There was actually one other thing missing but Literature and Latte have heard the hue and cry of the masses and there will be an iPad (and iPhone if you love to squint) version out very soon. This made me so happy I did the dance of joy. My workmates gave me odd looks but no one said anything so assume they’re getting used to me.

This fact alone has kept from buying a new laptop*.

A wireless keyboard, an iPad and Scrivener is going to be all the travel writing kit most people need.

One Last Thing

I keep thinking of awesome things, but I wanted to end on this. Scrivener can export directly to .epub and .mobi (amazon Kindle) e-book files. It’s a very good, very clean conversion and as long as you know what you’re doing with e-books you can make a professional standard e-book using these tools.

I have only used the trial version on Windows, but from what I could tell they are functionally identical with the only differences being those built into the operating systems rather than Scrivener itself. I will warn you that it can take some getting used to, especially if you’ve only ever used Word, but it’s well worth it.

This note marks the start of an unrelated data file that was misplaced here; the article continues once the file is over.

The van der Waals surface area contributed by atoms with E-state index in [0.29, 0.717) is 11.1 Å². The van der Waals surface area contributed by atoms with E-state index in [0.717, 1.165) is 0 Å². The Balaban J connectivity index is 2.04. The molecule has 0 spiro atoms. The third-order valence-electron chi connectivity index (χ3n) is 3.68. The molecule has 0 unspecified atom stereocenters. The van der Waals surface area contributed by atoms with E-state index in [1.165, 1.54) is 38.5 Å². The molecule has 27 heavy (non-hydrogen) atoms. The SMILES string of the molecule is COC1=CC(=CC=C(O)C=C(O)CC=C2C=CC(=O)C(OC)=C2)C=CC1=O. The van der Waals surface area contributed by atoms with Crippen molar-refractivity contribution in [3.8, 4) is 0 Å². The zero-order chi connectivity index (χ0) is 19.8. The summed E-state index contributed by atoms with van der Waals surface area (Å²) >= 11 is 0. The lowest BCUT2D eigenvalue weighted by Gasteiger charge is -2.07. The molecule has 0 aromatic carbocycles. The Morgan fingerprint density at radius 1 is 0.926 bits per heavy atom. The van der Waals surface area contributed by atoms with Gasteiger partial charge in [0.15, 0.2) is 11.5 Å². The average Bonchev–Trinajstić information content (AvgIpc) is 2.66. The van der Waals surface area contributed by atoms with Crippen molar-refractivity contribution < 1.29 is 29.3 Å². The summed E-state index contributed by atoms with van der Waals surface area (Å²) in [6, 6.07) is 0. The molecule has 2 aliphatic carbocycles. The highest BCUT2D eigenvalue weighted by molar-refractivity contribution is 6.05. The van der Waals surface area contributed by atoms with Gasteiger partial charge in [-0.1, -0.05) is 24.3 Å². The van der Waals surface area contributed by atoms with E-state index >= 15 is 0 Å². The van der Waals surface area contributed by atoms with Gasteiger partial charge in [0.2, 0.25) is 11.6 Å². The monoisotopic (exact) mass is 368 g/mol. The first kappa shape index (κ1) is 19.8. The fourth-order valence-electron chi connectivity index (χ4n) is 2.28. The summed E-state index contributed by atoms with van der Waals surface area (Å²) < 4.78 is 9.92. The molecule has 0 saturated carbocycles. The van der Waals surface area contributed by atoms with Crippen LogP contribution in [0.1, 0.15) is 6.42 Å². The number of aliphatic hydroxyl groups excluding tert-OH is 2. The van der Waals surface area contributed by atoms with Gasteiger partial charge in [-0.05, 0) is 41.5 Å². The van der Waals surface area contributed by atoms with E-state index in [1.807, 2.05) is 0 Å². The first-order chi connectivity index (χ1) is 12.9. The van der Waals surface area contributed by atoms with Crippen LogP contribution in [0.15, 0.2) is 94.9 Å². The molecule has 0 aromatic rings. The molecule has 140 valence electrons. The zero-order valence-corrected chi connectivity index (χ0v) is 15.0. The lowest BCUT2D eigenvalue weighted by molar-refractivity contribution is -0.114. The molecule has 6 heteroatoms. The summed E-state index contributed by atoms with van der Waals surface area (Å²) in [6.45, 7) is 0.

Scrivener is the best writing tool I’ve come across since I started typing. It’s so good that if they bring in tracked changes in the future I see it rampaging across the writing world like Godzilla.

If you want to try Scrivener out on Mac or PC, just click here.


If you have any tips, tricks or an opinion on this review I’d love to hear from you. If you use Scrivener and you have a favorite feature I haven’t mention, just let me know in the comments.